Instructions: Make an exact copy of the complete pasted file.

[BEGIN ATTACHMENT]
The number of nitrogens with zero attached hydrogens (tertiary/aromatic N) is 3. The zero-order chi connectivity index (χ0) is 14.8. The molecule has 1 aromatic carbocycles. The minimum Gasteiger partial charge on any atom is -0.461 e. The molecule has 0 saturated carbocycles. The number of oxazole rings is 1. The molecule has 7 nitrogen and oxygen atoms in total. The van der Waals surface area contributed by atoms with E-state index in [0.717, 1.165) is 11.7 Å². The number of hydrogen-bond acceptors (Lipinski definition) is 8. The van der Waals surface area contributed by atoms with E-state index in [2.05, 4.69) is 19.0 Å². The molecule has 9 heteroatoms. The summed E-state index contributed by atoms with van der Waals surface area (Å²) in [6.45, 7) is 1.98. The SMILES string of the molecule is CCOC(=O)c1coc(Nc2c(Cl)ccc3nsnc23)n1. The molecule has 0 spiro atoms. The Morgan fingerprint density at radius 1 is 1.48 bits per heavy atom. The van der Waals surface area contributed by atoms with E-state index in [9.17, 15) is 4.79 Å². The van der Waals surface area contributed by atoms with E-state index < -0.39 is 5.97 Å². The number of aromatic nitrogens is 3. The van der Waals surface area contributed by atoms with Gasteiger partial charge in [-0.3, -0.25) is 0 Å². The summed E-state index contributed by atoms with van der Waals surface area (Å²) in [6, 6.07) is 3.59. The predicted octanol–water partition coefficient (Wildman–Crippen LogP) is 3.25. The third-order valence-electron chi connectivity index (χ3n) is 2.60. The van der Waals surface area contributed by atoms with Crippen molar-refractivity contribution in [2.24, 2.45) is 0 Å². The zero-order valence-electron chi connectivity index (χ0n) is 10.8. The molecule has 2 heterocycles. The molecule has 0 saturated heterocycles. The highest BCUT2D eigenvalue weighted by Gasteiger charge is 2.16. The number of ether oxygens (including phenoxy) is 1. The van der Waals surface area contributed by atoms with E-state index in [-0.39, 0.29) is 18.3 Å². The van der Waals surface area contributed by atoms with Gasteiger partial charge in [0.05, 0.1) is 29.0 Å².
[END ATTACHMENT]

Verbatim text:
The number of nitrogens with zero attached hydrogens (tertiary/aromatic N) is 3. The zero-order chi connectivity index (χ0) is 14.8. The molecule has 1 aromatic carbocycles. The minimum Gasteiger partial charge on any atom is -0.461 e. The molecule has 0 saturated carbocycles. The number of oxazole rings is 1. The molecule has 7 nitrogen and oxygen atoms in total. The van der Waals surface area contributed by atoms with E-state index in [0.717, 1.165) is 11.7 Å². The number of hydrogen-bond acceptors (Lipinski definition) is 8. The van der Waals surface area contributed by atoms with E-state index in [2.05, 4.69) is 19.0 Å². The molecule has 9 heteroatoms. The summed E-state index contributed by atoms with van der Waals surface area (Å²) in [6.45, 7) is 1.98. The SMILES string of the molecule is CCOC(=O)c1coc(Nc2c(Cl)ccc3nsnc23)n1. The molecule has 0 spiro atoms. The Morgan fingerprint density at radius 1 is 1.48 bits per heavy atom. The van der Waals surface area contributed by atoms with E-state index in [9.17, 15) is 4.79 Å². The van der Waals surface area contributed by atoms with E-state index < -0.39 is 5.97 Å². The number of aromatic nitrogens is 3. The van der Waals surface area contributed by atoms with Gasteiger partial charge in [-0.3, -0.25) is 0 Å². The summed E-state index contributed by atoms with van der Waals surface area (Å²) in [6, 6.07) is 3.59. The predicted octanol–water partition coefficient (Wildman–Crippen LogP) is 3.25. The third-order valence-electron chi connectivity index (χ3n) is 2.60. The van der Waals surface area contributed by atoms with Crippen molar-refractivity contribution in [2.24, 2.45) is 0 Å². The zero-order valence-electron chi connectivity index (χ0n) is 10.8. The molecule has 2 heterocycles. The molecule has 0 saturated heterocycles. The highest BCUT2D eigenvalue weighted by Gasteiger charge is 2.16. The number of ether oxygens (including phenoxy) is 1. The van der Waals surface area contributed by atoms with E-state index in [-0.39, 0.29) is 18.3 Å². The van der Waals surface area contributed by atoms with Gasteiger partial charge in [0.05, 0.1) is 29.0 Å².